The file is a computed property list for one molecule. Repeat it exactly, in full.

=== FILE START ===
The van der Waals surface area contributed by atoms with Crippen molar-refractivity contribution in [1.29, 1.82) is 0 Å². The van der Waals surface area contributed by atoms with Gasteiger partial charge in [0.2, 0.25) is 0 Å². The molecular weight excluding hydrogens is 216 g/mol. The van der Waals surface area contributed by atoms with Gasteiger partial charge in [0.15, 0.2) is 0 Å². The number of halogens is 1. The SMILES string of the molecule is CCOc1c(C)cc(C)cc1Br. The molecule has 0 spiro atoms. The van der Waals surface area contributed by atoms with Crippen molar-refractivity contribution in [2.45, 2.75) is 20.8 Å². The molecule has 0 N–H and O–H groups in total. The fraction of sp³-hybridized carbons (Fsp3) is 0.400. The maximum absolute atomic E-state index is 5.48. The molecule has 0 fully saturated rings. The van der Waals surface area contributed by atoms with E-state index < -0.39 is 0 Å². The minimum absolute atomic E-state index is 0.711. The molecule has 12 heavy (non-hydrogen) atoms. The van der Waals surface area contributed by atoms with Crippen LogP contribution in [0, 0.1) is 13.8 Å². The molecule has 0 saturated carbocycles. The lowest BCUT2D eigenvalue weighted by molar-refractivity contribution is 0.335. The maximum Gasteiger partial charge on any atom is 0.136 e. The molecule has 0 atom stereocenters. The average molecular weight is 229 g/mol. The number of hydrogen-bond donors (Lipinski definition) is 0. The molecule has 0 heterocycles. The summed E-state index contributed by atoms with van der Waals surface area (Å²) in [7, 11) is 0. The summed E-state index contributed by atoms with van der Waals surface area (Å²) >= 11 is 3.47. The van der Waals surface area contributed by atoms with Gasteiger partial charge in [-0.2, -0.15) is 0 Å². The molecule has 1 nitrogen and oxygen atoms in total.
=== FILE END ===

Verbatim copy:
The van der Waals surface area contributed by atoms with Crippen molar-refractivity contribution in [1.29, 1.82) is 0 Å². The van der Waals surface area contributed by atoms with Gasteiger partial charge in [0.2, 0.25) is 0 Å². The molecular weight excluding hydrogens is 216 g/mol. The van der Waals surface area contributed by atoms with Gasteiger partial charge in [0.15, 0.2) is 0 Å². The number of halogens is 1. The SMILES string of the molecule is CCOc1c(C)cc(C)cc1Br. The molecule has 0 spiro atoms. The van der Waals surface area contributed by atoms with Crippen molar-refractivity contribution in [2.45, 2.75) is 20.8 Å². The molecule has 0 N–H and O–H groups in total. The fraction of sp³-hybridized carbons (Fsp3) is 0.400. The maximum absolute atomic E-state index is 5.48. The molecule has 0 fully saturated rings. The van der Waals surface area contributed by atoms with E-state index < -0.39 is 0 Å². The minimum absolute atomic E-state index is 0.711. The molecule has 12 heavy (non-hydrogen) atoms. The van der Waals surface area contributed by atoms with Crippen LogP contribution in [0, 0.1) is 13.8 Å². The molecule has 0 saturated carbocycles. The lowest BCUT2D eigenvalue weighted by molar-refractivity contribution is 0.335. The maximum Gasteiger partial charge on any atom is 0.136 e. The molecule has 0 atom stereocenters. The average molecular weight is 229 g/mol. The number of hydrogen-bond donors (Lipinski definition) is 0. The molecule has 0 heterocycles. The summed E-state index contributed by atoms with van der Waals surface area (Å²) in [7, 11) is 0. The summed E-state index contributed by atoms with van der Waals surface area (Å²) >= 11 is 3.47. The van der Waals surface area contributed by atoms with Gasteiger partial charge in [-0.2, -0.15) is 0 Å². The molecule has 1 nitrogen and oxygen atoms in total.